Guest

I am very suspicious of budget price foods and the possibility that they might not be wholesome. On the other hand, premium products can be expensive and I only buy these regularly if the quality is better.

I try not to buy highly processed food such as ready meals very often, though they can be very convenient. I have a cursory glance at the ingredients and nutritional information when shopping and study this when I get home. Whether I will buy a product again depends not just on taste/texture/price but what is on the label. The ‘traffic light’ labels that are gradually appearing are a great help to alert me to products loaded with fat, salt and sugar.

I agree with what John has said about the need for good animal husbandry, irrespective of price.

I am happy to buy Fairtrade products and do so in the hope/belief that the scheme is run honestly. I On the other hand I am not keen to pay very much extra for organic products.

Guest
Erik99 says:
21 June 2014

Aren’t you being rather trusting of the higher priced foods? Who’s to say that the expensive versions are produced in a better way? Companies will economise where they can.

Guest

That is a very fair question Erik. Meat is expensive so is a prime target for cost cutting. To take an extreme example, think of what Jamie Oliver told us about turkey twizzlers and other cheap ‘meat’ products fed to school kids. They are made from mechanically recovered meat produced by pressure washing carcases, with ground-up connective tissue, etc. I wonder what’s in sausages or any highly processed meat. Even quite expensive cooked ham consists of bits of ham stuck together and sliced to make it look as if it is from a joint. Look for the air holes and compare the appearance with ham that you have cooked yourself.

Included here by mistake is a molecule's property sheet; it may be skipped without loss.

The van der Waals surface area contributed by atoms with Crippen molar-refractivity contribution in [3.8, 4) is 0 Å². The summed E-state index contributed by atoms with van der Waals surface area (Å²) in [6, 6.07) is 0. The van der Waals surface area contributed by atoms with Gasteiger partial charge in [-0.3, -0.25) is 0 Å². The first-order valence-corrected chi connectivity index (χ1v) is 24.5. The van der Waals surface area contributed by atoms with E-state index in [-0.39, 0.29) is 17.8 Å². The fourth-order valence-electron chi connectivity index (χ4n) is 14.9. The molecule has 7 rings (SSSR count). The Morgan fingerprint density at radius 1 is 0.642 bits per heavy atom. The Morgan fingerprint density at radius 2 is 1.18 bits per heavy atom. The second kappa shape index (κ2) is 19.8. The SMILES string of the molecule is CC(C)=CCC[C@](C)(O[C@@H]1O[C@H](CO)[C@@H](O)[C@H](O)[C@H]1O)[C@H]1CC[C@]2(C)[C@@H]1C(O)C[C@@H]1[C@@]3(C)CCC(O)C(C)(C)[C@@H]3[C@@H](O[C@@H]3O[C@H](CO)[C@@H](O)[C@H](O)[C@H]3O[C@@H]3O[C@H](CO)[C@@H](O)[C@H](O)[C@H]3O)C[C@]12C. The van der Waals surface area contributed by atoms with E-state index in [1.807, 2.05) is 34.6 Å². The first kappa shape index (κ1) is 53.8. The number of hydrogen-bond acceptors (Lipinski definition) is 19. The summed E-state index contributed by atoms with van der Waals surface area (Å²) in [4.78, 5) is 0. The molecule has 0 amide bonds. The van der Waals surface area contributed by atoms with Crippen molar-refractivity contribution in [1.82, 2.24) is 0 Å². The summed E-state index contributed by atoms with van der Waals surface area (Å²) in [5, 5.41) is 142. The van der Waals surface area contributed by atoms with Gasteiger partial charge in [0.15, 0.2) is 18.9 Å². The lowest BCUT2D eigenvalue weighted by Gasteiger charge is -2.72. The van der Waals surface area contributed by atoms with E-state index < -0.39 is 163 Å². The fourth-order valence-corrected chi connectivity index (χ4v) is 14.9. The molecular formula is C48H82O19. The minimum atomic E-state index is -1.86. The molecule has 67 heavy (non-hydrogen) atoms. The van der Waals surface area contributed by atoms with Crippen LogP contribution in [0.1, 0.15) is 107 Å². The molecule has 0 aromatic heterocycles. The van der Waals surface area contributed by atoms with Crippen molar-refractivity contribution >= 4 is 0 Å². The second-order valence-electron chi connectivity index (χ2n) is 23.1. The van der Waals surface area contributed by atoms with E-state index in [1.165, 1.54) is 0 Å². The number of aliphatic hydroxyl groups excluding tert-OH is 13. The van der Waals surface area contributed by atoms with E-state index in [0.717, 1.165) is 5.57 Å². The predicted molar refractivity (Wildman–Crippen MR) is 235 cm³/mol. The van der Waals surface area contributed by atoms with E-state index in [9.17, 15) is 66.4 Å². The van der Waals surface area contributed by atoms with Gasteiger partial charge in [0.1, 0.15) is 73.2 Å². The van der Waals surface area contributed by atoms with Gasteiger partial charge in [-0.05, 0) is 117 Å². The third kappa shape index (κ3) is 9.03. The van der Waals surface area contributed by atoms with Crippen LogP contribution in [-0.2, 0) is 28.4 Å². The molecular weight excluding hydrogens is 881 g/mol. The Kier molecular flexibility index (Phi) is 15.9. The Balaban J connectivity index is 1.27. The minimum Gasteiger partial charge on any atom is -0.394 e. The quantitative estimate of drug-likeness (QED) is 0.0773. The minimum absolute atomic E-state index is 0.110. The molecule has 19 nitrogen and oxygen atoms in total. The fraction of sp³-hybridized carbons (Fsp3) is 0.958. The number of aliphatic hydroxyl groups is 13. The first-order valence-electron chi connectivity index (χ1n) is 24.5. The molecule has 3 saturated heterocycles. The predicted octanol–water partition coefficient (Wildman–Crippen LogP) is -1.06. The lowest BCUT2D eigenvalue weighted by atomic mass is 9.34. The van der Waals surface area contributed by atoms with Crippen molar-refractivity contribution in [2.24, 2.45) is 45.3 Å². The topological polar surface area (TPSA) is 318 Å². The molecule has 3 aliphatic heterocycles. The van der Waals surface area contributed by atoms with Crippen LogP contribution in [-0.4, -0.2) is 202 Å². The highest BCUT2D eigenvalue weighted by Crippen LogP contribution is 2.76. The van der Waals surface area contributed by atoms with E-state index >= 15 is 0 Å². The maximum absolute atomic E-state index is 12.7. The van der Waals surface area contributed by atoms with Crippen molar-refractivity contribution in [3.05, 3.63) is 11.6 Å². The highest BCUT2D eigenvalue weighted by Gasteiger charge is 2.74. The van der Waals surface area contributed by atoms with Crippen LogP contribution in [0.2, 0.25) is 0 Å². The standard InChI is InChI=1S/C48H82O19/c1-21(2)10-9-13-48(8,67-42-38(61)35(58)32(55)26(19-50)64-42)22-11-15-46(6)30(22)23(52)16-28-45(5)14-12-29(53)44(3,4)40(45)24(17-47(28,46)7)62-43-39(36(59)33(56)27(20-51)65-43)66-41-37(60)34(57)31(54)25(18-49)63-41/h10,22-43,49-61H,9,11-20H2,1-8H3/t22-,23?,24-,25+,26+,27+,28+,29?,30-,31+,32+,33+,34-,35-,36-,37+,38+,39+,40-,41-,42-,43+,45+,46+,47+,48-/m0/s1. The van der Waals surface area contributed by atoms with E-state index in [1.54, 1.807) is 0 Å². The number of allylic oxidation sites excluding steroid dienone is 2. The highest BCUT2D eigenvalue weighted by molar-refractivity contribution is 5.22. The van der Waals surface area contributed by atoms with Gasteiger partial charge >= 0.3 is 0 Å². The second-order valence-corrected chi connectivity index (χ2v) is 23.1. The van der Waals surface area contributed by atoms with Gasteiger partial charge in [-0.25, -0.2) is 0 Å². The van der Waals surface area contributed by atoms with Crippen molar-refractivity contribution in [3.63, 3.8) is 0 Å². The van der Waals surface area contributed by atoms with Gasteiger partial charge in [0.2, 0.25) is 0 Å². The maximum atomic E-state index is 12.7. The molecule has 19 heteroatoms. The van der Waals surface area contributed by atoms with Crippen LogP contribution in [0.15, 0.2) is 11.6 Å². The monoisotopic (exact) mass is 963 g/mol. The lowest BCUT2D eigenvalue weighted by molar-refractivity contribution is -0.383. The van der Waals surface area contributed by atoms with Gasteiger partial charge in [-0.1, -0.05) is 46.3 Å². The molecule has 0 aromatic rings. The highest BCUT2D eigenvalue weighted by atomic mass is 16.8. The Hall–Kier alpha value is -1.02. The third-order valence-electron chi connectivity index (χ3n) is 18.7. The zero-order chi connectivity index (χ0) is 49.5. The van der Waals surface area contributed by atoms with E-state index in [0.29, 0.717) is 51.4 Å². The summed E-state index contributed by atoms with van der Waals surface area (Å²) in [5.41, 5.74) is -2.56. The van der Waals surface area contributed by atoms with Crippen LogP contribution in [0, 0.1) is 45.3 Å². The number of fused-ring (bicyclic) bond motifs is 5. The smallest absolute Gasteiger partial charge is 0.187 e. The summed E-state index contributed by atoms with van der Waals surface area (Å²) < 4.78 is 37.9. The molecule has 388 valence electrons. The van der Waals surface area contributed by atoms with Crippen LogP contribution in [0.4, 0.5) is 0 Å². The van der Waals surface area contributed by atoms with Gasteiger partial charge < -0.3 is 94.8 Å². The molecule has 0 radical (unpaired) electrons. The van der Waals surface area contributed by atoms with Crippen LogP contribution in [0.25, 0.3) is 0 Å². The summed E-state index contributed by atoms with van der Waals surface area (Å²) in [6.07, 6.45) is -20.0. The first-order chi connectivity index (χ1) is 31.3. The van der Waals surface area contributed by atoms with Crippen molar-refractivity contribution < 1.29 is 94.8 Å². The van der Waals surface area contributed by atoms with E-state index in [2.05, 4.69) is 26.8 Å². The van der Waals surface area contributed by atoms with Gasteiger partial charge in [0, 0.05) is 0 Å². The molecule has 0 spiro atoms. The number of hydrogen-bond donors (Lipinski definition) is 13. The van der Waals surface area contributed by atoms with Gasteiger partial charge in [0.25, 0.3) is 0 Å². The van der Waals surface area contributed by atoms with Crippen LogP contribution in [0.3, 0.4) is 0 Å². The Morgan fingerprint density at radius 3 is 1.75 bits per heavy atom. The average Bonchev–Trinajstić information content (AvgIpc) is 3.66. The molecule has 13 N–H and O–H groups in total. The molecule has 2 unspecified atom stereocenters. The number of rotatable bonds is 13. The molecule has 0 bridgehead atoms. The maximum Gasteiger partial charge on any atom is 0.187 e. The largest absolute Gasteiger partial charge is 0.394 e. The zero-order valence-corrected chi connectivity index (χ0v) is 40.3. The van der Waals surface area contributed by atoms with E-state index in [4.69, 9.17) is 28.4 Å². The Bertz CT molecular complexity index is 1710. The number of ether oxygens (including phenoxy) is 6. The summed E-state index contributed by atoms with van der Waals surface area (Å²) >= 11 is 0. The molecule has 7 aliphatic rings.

I followed the horse meat incident it was generally cheaper products that were affected. Comparing the labels of processed foods will often show that cheaper ingredients such as fat and sugar are used more in budget brands. Ready meals from the expensive supermarkets are often laden with fat too, so we certainly cannot assume that price directly relates to quality.

With meat I prefer to buy stuff that looks like meat. Malcolm has given us a good example of how to buy cheaper cuts of meat, where you can see what you are buying. There’s no need to eat meat in large quantities or every day.

I have tried to explain my view but basically I agree with you. It is difficult to know whether paying a bit more will give us better and more wholesome food.

Guest

We enjoy eating (some don’t) and buy what we believe to be decent quality food from what hope is a reliable source. We think it important not to risk food of dubious origins, doubtful constituents and adulteration, so are prepared to pay a little more than we maybe could. It doesn’t mean expensive food – a decent quality casserole steak makes a low-cost meal that is tasty and tender wheras this sort of meat can be tough. So far so good. Amongst that we use own brand beans, tinned tomatos, biscuits, sauces, cereals for example – tried them first compared to Heinz, HP, Crawfords etc and liked them as much, or better, and they were significantly cheaper. To us it is a case of quality and trust, so wouldn’t touch “value” or equivalent branded products.

Guest
Rainbow says:
19 June 2014

I go for low sugar/low salt wherever possible but have to admit that I am that tedious old biddy who actually reads the list of ingredients before deciding whether to buy branded goods or not.
We are limited in our choice of supermarket where I live so our choice is not as great as I would like.
I rarely if ever buy the budget end though – Hell, even the cats refuse supermarket budget food!